SIDNEY — A proposed no “jake braking” ordinance was tabled by Sidney City Council during Monday’s meeting.
After the proposal for an amendment of an ordinance was introduced, Cumberland Avenue residents Merrill Asher, representative for his neighborhood’s homeowners association, and Phillip Watkins spoke to council in favor of passing it. Both said the law will help reduce noise not only for their neighborhood near exit 90 of Interstate 75, but for other areas of Sidney as well.
The prohibition was first discussed during council’s workshop session on Jan. 4. During that meeting, City Manager Mark Cundiff said a resident asked if Sidney could prohibit engine braking on the I-75 northbound off-ramp at Fair Road and along Fair Road at the traffic signal at the I-75 northbound off-ramp. After some discussion, most members of council were in favor of passing the ordinance, but further discussion was set for the following meeting.
Then, during council’s regular meeting on Jan. 10, Asher said the Ohio Department of Transportation (ODOT) will not erect “No Engine Brake” signs to control the noise of interstate commerce on the mainline or ramps to interstate routes, because it may be inconsistent with federal law. However, he said, if a Sidney ordinance was instituted their homeowners association could place signs on their private property close to I-75 alerting truck drivers “jake braking” is not allowed.
During Monday’s meeting, Asher reiterated that signage will help notify truck drivers not to engine brake, as it must be applied manually. He said he was told by several trucking companies there is a manual switch that must be turned on to allow the truck to engine brake.
“We have no concerns today. We haven’t mentioned this in the 10 to 11 years that I have lived there. We have had a couple people within the association which I represent — 53 members — that have had issues with it, but not real dramatic. What we are concerned about at the present time is the fact that it will be additional truck traffic coming through Fair Road, as well as the Interstate, that might take advantage of ‘jake braking’ at some point in time,” Asher said. “We have at least two, three a week, but it’s during the daylight hours. What we are concerned about with is a 24/7 truck stop, that this will be late at night when people are trying to sleep.”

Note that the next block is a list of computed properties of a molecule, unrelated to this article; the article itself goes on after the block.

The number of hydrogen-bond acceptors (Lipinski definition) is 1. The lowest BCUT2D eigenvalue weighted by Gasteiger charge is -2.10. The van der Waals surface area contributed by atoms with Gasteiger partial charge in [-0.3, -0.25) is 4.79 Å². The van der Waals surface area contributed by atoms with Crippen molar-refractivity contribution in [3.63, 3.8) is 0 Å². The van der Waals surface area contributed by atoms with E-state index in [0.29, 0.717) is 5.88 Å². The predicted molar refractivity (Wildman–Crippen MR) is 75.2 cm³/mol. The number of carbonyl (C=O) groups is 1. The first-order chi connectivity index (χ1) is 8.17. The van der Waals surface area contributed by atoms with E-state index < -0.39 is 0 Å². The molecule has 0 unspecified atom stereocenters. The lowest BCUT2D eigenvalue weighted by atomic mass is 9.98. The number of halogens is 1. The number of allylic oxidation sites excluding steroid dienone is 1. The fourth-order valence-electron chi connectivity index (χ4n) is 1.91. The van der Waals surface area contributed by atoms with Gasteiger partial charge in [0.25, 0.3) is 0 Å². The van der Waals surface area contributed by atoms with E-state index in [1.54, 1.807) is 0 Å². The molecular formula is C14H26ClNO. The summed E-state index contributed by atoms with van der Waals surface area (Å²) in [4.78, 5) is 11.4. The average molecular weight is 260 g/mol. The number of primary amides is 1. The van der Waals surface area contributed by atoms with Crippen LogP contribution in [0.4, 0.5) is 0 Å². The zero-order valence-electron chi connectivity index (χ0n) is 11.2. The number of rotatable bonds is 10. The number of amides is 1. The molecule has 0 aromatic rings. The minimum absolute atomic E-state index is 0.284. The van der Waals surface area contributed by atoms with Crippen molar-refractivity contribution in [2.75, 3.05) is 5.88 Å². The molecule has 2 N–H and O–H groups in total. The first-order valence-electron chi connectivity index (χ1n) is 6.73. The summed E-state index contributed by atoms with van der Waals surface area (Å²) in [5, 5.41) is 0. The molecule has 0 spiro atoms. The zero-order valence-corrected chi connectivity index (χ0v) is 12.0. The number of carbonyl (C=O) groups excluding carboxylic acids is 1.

He pointed out a resolution that was passed by the Ohio Turnpike and Infrastructure Commission in 2008 that banned “un-muffled engine braking” on the Ohio Turnpike, unless it was an emergency, and questioned why such an ordinance could not be passed in Sidney.
Mayor Mike Barhorst asked Asher if he had any knowledge about information he received about newer trucks having the engine braking feature built into the truck, that can be switched off on some trucks, but not all.
Asher said information he received from an employee of Stoops Freightliner in Dayton said it was a manual switch, and otherwise had no other information about it.
Council member Steve Wagner said he recently spoke with a driver of a newer truck who told him engine braking was a built-in feature of his truck. Wagner then questioned how council could pass such an ordinance if this was true.
Barhorst said he was waiting for further information about the matter from the presidents of three trucking companies and will pass along the information once it is received.
After this exchange, Council member Joe Ratermann moved and council voted to table the ordinance until more information is received.
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